An analysis of the mobile threat landscape in 2022 found that Spain and Turkey were the most targeted countries for malware campaigns, even if the combination of New and existing banking trojans are increasingly targeting Android devices for on-device fraud (ODF).
Other frequently targeted countries include Poland, Australia, USA, Germany, UK, Italy, France and Portugal.
“What is most concerning is the growing attention towards Device Fraud (ODF),” Dutch cybersecurity firm ThreatFnai said in a report shared with The Hacker News.
“In the first five months of 2022 alone, there has been a over 40% increase in malware strains that abuse the Android operating system to commit fraud using the device itself, making it virtually impossible to detect uncover them using traditional cheat scoring tools.”
Hydra, FluBot (aka Cabassous), Cerberus, Octo, and ERMAC are the most active banking trojans based on the number of samples observed during the same time period.
Accompanying this trend is the continued discovery of new app drips on the Google Play Store under the guise of seemingly innocuous utility and productivity apps to spread malware –
- Nano Cleaner (com.casualplay.leadbro)
- QuickScan (com.zynksoftware.docuscanapp)
- Chrome (com.talkleadihr)
- Play Store (com.girltold85)
- Pocket Screencaster (com.cutthousandjs)
- Chrome (com.biyitunixiko.populolo)
- Chrome (Mobile com.xifoforezuma.kebo)
- BAWAG PSK Security (com.qjlpfydjb.bpycogkzm)
Furthermore, on-device fraud – referring to a stealthy method of making bogus transactions from a victim’s device – made it possible to use previously stolen credentials to log in. into banking applications and making financial transactions possible.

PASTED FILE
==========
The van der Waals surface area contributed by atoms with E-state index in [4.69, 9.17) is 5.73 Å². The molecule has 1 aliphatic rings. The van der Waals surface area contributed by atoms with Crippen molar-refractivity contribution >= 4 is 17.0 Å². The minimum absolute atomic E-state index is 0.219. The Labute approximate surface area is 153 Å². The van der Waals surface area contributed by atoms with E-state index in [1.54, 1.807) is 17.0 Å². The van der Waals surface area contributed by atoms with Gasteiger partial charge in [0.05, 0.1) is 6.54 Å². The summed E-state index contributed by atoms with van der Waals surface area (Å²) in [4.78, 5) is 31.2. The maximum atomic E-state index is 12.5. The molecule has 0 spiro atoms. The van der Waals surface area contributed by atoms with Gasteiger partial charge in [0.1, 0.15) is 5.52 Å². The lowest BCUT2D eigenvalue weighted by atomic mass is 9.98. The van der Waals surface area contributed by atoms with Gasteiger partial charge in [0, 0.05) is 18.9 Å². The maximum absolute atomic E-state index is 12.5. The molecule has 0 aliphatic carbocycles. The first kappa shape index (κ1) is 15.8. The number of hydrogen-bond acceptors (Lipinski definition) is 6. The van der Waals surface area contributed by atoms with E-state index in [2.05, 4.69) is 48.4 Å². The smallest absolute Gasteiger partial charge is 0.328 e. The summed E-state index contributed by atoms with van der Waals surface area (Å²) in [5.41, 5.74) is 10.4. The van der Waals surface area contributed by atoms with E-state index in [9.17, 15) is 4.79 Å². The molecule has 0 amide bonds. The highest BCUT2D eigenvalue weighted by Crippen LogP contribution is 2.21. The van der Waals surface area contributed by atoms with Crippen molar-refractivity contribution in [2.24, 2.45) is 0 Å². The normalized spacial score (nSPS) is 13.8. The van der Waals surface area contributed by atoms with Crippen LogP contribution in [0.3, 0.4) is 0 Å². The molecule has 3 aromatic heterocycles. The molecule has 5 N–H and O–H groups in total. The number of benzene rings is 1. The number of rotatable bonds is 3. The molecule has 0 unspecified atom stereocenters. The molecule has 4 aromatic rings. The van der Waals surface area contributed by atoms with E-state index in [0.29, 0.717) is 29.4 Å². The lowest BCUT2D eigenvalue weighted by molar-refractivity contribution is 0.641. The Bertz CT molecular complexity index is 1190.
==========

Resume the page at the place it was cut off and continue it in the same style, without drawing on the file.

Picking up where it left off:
To make matters worse, banking trojans have also been observed constantly updating their capabilities, with Octo devising an improved method to steal credentials from the overlay screen right away. even before they are sent.
“This is done so that login information can be obtained even if [the] the victim suspects something and closes the overlay without actually clicking the fake ‘login’ present in the overlay page,” the researchers explained.
ERMAC, which came out last September, has received notable upgrades of its own, allowing it to pull seed phrases from various crypto wallet applications in an automated manner by leveraging Android Accessibility Service.
Accessibility services have been Android’s Achilles heel in recent years, allowing threat actors to leverage legitimate APIs to serve unsuspecting users with fake overlay screens and capture sensitive information. .
Last year, Google tried to address this by ensuring that “only services designed to help people with disabilities access their devices or overcome the challenges posed by their disabilities are sufficient.” condition to claim that they are accessibility tools.”
But the tech giant goes a step further in Android 13, which is currently in beta, by restricting API access to apps that users have downloaded from outside the app store, make it difficult for harmful applications to misuse the service effectively.
That said, ThreatFnai notes that it can significantly bypass these limitations with a refined installation process, highlighting the need for a more rigorous approach to combatting threats. such threats.
Users are advised to continue downloading apps from the Google Play Store, avoid granting unusual permissions to apps whose purpose is not asking for them (e.g. desktop apps requesting contact list access), and recommend prevent any phishing attempts to install fake apps.
The openness of the Android operating system is both beneficial and harmful as malware continues to abuse legitimate features, while the upcoming restrictions appear to have barely interfered with it, the researchers said. malicious intent of such apps”.